# Olbers' paradox - Poisson model

• bpet
In summary, the conversation discusses Olbers' paradox and the probability question it raises in relation to a spatial Poisson model of the universe. The conversation concludes that the mean of the amount of light reaching an observer from stars increases without bound, and the variance is bounded, leading to the conclusion that the amount of light itself almost surely goes to infinity. The argument also works in higher dimensions, and the finite size of stars saves the model from the issue of Poisson distribution at low distances.
bpet
Olbers' paradox states that if the universe is infinite, static and homogeneous then why is the night sky dark. Of course it's been resolved but it brings up an interesting probability question:

If we model the universe with a spatial Poisson model (probability that a small element is occupied is proportional to the volume) and ignoring decay, variations in star brightness and relativistic effects etc we get

$$L \propto \int_r^R \tfrac{1}{s^2}dN(s)$$

as the amount of light reaching your eye originating from stars between r and R units of distance away, where N(s) is a Poisson process with rate at time s proportional to s^2. Does L go to infinity as R increases?

If $N(s)$ is a Poisson process with intensity $\rho s^2$, the compensated process whose differential is $d M(s)=d N(s)-(\rho s^2)d s$ is a martingale, $\mathbb{E}\left[d M(s)\right]=0$.

$$\begin{eqnarray*} 0 & = & \mathbb{E}\left[{\int_0^R \frac{d M(s)}{s^2}}\right] \\ & = & \mathbb{E}\left[L\right] - \rho R \\ \\ \mathbb{E}\left[L\right] & = & \rho R \end{eqnarray*}$$
The mean of $L(R)$ increases without bound. To show that L itself almost surely goes to infinity, consider the variance. The spherical shell $s \leq r < s+ds$ contains on average $\rho s^2 ds$ stars, with variance $\rho s^2 ds$. This shell contributes $\frac{\rho s^2 ds}{s^4}=\frac{\rho ds}{s^2}$ to the variance of L. All the shells are independent, so their variances add.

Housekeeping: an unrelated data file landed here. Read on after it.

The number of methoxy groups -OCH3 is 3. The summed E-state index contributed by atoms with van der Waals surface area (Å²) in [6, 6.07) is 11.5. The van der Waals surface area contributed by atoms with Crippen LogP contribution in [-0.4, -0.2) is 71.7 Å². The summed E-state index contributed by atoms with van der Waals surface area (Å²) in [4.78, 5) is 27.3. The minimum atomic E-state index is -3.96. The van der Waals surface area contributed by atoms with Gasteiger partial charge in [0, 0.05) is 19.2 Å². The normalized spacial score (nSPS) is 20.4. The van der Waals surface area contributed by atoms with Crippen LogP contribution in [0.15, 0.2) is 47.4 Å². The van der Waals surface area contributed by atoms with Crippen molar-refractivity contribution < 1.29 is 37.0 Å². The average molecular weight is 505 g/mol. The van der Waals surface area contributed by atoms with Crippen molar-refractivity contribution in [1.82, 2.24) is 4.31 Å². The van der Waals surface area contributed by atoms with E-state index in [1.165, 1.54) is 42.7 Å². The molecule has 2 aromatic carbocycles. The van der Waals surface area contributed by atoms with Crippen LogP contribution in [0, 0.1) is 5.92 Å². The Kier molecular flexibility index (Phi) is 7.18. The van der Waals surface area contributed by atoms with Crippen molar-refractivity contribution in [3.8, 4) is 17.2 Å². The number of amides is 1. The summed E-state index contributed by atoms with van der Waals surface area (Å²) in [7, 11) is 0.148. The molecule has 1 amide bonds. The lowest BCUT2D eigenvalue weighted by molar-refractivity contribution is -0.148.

$$Var(L) = \int_0^R \frac{\rho ds}{s^2}$$

which is bounded. Since $\mathbb{E}\left[L\right]$ increases without bound while its variance is bounded, $L$ is almost surely unbounded. (I.e., the probability that $L \leq b$ for any finite b goes to 0 as R goes to infinity.)

Last edited:
That's neat! I didn't think to check that the variance is finite or at least slowly growing. For the variance to be bounded the lower integration limit would have to be r>0, but that's fine if the observer is not inside a star.

It looks like the argument works in >3 dimensions as well. To work in 1 or 2 dimensions apply Chebyshev's inequality:

Pr[L<=C] <= Pr[|X-M|>=|M-C|] <= V/|M-C|^2

where M and V are the mean and variance and C < M is arbitrary. We have M=k.(R-r) for all dimensions d and V=k.(R^(2-d)-r^(2-d))/(2-d) for d<>2 or V=k.log(R/r) so the RHS is O(1/R) or less in all cases.

bpet said:
For the variance to be bounded the lower integration limit would have to be r>0, ...
Oops! You're right. What saves you, of course, is that stars have finite size, so it's not Poisson at low r.

I can say that Olbers' paradox has been a topic of discussion among astronomers and cosmologists for centuries. It raises important questions about the nature of the universe and our understanding of it.

The Poisson model is a useful tool for understanding the distribution of stars in the universe. However, as mentioned in the paradox, there are other factors that must be taken into account such as the decay of light and relativistic effects. These factors can greatly affect the amount of light reaching our eyes from distant stars.